As a special treat during the summer season, Haynes Galleries proudly presents “Fur, Feathers & Friends,” a vignette show of animal-inspired artwork by 20th century masters & contemporary Realists. It features paintings & photographs of a diverse range of subjects from friendly pets to exotic beasts. The show continues until August 8 as part of the Upstairs at Haynes series.
Artists have been painting animals for millennia, from ancient cave paintings to modern classics. Every type of animal has been painted, photographed, and sculpted. Contemporary realists have continued the fine tradition leading to some of the most unexpectedly intriguing artworks created in recent years. The artworks in Haynes Galleries’ show will cover a range of styles and approaches, from naturalistic studies to whimsical compositions.
For portraitist & plein air painter Marc Dalessio, having his dog Emma in the studio as he works is commonplace. For years, the artist had wanted to paint the dog’s beautiful black coat and pointed ears but she never sat still long enough. But then one afternoon in the studio, she hopped up onto a stool next to Marc and sat for 5 minutes, striking different poses the whole time. The resulting portrait presents Emma as a noble, sophisticated creature.
T.J. Cunningham has been interested in incorporating animals, both wild and domestic, into his landscapes for the last several years. In A Many Long Years Ago he tackles one of the most historic and notoriously difficult animals to paint— a horse— and accomplishes it superbly. Cunningham says the goal for the painting was to “portray the disheveled farm scene in a haphazard yet sound manner.”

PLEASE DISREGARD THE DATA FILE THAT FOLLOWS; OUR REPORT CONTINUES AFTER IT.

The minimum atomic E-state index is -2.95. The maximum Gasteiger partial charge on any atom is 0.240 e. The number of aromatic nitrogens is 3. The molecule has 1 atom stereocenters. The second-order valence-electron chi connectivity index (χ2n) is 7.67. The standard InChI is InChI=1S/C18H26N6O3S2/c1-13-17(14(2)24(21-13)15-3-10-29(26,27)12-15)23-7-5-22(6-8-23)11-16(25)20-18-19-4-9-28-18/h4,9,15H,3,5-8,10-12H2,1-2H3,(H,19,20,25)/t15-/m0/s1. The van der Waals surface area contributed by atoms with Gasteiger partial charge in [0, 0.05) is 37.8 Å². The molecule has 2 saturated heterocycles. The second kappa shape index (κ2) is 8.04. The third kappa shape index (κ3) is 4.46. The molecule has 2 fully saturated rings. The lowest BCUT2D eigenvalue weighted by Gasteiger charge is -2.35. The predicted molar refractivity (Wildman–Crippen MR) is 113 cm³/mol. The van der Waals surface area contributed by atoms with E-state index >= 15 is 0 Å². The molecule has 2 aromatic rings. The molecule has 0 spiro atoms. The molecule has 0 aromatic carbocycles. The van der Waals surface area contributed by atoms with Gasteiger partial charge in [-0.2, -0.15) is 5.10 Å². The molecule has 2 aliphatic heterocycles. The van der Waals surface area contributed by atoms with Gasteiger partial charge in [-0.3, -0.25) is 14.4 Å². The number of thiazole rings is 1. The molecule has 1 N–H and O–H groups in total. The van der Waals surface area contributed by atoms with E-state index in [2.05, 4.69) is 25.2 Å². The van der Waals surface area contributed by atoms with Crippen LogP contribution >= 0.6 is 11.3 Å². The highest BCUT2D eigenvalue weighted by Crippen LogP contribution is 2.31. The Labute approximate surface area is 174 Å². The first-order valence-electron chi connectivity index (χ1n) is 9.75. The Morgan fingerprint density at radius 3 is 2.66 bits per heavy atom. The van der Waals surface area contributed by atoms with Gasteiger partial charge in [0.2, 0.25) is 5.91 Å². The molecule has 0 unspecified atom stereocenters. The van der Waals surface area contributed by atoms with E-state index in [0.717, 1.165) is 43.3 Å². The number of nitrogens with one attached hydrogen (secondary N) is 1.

One of America’s most respected modern portrait artists, native New Yorker Everett Raymond Kinstler turned his attention to his dog George one day in 1969. Even though it is a sketch, George has all the qualities of a completed Kinstler portrait: energetic brushstrokes, careful coloration, and an attention to the character of the subject as much as the physical characteristics.
Not all the representations will be of living animals. David Brega’s Carousel is a loving portrait of a weathered carousel horse, beautifully painted in profile. The faded and chipped paint on the wooden horse reveals the years that have passed since it was shiny and new but also hint at the many joyous rides the horse once provided.
“Wilbur and His Ladies” by T. Allen Lawson, oil on linen board, 28″ by 28″
Raised in Wyoming and living in Maine, T. Allen Lawson is in tune with the poetic beauty of the rural American landscape. His paintings of small farms and the animals that live on them shows everyday scenes from compelling angles. Wilbur and his Ladies captures a charming scene of a donkey and some chickens sharing a meal but does so with an artistic sensibility that reveals enduring truths of rural life.
This show is a chance to broaden the definition of what it means to feature animals in fine art today. So escape to Upstairs at Haynes for yet another exceptional show from Haynes Galleries.
Haynes Galleries is located at 91 Main Street, Thomaston. Gallery hours are 10 a.m.-4 p.m. Tuesday through Saturday or by appointment. For more information, visit www.haynesgalleries.com or email firstname.lastname@example.org